- Processing: refers to any operation which issues personal data or sets of personal data. (Data) processing includes collecting, recording, sorting or organizing, structuring, storing, adapting or altering, retrieving, disclosing (by transmission), disseminating, aligning, combining, restricting, or erasing data.
- Controller: refers to a person, agency, or public authority who determines the purpose and procedure of processing data.
- Processor: A processor is an individual or group that processes data on behalf and at the controller’s request.
- Consent: refers to an informed, freely given, and unambiguous indication of agreement
- to the processing of personal data. According to the regulation, the data subject may indicate consent to process their data by a clear, affirmative statement or action.
- Personal data breach: refers to the breach of security resulting in unauthorized disclosure, unlawful destruction, loss, or access to personal data.
What type of data does the GDPR protect?
Not every piece of data comes under the purview of the EU data protection regulation. However, the regulation covers salient data sets. It would be best to worry about the following categories of information as a data controller or processor.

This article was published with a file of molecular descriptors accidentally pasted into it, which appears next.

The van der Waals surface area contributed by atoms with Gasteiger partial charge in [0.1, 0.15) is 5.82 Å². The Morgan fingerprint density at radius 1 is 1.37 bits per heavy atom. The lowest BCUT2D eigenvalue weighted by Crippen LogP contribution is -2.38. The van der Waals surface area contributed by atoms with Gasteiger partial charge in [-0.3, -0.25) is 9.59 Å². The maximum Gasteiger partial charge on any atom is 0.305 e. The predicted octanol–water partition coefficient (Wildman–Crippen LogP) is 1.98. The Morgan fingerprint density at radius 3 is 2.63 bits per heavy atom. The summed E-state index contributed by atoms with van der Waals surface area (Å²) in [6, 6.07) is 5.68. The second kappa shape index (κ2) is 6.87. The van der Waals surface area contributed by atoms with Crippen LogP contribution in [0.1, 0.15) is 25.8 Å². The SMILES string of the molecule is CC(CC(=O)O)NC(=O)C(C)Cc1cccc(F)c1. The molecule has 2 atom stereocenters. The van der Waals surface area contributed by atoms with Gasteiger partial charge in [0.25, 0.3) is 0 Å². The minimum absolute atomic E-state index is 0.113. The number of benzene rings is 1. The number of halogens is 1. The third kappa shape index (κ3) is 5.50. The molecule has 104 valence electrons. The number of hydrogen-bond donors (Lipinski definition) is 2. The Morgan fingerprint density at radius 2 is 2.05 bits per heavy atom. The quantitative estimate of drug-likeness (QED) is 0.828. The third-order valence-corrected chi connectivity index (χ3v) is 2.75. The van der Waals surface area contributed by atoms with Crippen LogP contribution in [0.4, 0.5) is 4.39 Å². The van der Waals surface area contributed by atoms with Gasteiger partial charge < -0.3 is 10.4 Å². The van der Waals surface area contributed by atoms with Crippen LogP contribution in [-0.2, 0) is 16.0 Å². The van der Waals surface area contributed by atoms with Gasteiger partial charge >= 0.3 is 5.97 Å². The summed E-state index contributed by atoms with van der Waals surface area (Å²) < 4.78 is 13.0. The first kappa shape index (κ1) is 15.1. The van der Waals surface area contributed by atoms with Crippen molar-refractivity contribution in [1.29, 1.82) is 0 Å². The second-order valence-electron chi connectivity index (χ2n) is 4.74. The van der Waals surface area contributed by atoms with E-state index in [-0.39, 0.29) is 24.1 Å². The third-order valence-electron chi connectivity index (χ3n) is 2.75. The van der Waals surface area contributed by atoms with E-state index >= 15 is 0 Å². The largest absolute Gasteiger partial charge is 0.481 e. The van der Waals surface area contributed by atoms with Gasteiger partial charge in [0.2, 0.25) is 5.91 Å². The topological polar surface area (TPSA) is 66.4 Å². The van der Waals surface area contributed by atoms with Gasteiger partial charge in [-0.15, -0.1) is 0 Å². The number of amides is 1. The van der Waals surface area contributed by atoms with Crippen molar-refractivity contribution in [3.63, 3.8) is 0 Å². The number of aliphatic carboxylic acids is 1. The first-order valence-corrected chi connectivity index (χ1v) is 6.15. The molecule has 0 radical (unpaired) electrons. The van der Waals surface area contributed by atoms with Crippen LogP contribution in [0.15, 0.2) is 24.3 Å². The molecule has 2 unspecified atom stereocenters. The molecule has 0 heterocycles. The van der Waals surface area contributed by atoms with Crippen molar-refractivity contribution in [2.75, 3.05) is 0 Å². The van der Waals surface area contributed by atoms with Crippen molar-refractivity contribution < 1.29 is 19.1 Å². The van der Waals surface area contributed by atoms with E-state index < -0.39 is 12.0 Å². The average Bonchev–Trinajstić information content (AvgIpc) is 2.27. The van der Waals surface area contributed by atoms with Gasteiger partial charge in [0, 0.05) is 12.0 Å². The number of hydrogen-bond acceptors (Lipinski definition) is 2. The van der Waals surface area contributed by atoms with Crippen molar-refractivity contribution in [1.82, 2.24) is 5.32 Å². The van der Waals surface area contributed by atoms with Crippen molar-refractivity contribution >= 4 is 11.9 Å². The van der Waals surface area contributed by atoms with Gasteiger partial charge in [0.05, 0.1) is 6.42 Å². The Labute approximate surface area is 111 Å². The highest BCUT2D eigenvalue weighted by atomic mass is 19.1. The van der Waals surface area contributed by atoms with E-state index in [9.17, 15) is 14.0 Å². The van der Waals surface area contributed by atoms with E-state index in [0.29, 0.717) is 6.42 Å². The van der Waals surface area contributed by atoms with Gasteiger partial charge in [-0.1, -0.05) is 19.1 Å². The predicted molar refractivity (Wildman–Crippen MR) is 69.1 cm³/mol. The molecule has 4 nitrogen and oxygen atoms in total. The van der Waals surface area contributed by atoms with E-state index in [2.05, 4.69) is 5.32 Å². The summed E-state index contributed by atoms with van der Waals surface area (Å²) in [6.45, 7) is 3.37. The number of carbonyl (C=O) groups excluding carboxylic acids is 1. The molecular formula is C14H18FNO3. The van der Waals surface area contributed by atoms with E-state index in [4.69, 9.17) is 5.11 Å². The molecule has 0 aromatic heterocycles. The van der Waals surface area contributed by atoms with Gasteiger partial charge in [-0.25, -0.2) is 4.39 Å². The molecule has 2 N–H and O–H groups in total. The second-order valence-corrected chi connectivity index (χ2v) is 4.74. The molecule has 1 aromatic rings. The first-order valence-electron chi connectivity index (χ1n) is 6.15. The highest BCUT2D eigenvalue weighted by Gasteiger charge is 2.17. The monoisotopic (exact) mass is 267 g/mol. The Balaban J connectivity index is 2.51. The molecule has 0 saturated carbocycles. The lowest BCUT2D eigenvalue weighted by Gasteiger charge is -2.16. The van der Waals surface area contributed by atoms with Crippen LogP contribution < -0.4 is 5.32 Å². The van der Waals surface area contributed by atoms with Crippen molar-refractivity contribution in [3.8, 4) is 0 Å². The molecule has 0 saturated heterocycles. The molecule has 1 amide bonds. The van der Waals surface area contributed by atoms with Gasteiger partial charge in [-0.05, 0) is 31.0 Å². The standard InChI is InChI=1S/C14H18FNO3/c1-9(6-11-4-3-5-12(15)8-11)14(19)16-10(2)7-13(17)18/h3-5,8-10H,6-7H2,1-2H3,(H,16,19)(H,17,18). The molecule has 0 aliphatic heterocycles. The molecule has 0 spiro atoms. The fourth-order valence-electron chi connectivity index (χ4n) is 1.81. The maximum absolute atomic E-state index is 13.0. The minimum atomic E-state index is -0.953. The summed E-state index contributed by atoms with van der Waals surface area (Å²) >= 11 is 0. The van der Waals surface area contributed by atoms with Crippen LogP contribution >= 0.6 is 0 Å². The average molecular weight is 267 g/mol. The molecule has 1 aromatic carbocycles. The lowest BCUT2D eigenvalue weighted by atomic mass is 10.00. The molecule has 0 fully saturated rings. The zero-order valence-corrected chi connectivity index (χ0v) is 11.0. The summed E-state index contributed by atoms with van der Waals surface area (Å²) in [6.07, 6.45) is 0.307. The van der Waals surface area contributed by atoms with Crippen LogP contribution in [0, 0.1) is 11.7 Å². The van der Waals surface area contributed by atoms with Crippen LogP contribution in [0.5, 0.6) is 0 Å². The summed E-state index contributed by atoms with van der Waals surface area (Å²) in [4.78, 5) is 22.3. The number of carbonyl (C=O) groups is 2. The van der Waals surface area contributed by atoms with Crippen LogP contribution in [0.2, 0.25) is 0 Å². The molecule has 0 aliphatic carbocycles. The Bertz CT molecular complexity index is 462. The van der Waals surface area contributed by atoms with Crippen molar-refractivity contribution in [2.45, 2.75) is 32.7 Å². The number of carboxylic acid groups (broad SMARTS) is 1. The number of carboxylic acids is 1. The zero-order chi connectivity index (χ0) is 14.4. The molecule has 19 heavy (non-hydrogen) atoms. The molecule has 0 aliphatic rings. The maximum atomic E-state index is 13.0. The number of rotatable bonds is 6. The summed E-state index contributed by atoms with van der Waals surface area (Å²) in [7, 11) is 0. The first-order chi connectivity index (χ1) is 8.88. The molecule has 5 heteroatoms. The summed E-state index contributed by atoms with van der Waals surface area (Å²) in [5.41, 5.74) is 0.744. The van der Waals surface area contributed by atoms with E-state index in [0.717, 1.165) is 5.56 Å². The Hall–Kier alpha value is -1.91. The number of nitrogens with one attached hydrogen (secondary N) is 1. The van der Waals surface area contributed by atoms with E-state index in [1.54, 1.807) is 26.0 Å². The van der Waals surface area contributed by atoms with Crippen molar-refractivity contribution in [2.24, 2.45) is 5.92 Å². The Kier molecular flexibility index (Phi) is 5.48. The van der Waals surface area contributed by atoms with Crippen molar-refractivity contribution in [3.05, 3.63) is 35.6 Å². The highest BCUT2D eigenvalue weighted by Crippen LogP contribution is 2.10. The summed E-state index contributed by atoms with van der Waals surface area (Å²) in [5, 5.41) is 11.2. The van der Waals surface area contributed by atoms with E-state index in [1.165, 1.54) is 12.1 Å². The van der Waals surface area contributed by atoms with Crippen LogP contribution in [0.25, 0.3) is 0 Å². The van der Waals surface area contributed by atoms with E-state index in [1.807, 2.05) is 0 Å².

- Primary identity information such as name, address, and ID nos
- Biometric data, e.g., facial images
- IP address, location, cookie data, and a few other web-related data
- Health data (revealing the state of physical or mental health, as well as the provision of health services)
- Genetic data
- Racial information
- Sexual orientation
- Political orientation
What are the Principles of Data Protection?
The General Data Protection Regulation lays down six broad principles to guide the lawful processing of personal data. They are:
Data shall be collected for an explicit, specified, legitimate purpose. According to the European Union Convention on Human Rights, privacy is a fundamental human right. Personal data is an extension of this privacy and should be handled with a high sense of responsibility. For this reason, a principle of data protection is that data collectors must obtain people’s data for purposes that are legal and specified.
Thus, before you extract data, you should tell customers what your organization will use the information for and be sure that such a purpose is legal; that is, tenable under the law. It is important to know that you do not have the right to process any data for any purpose other than you stated at the point of data collection. The GDPR states that data should be limited to the purpose for which it is collected.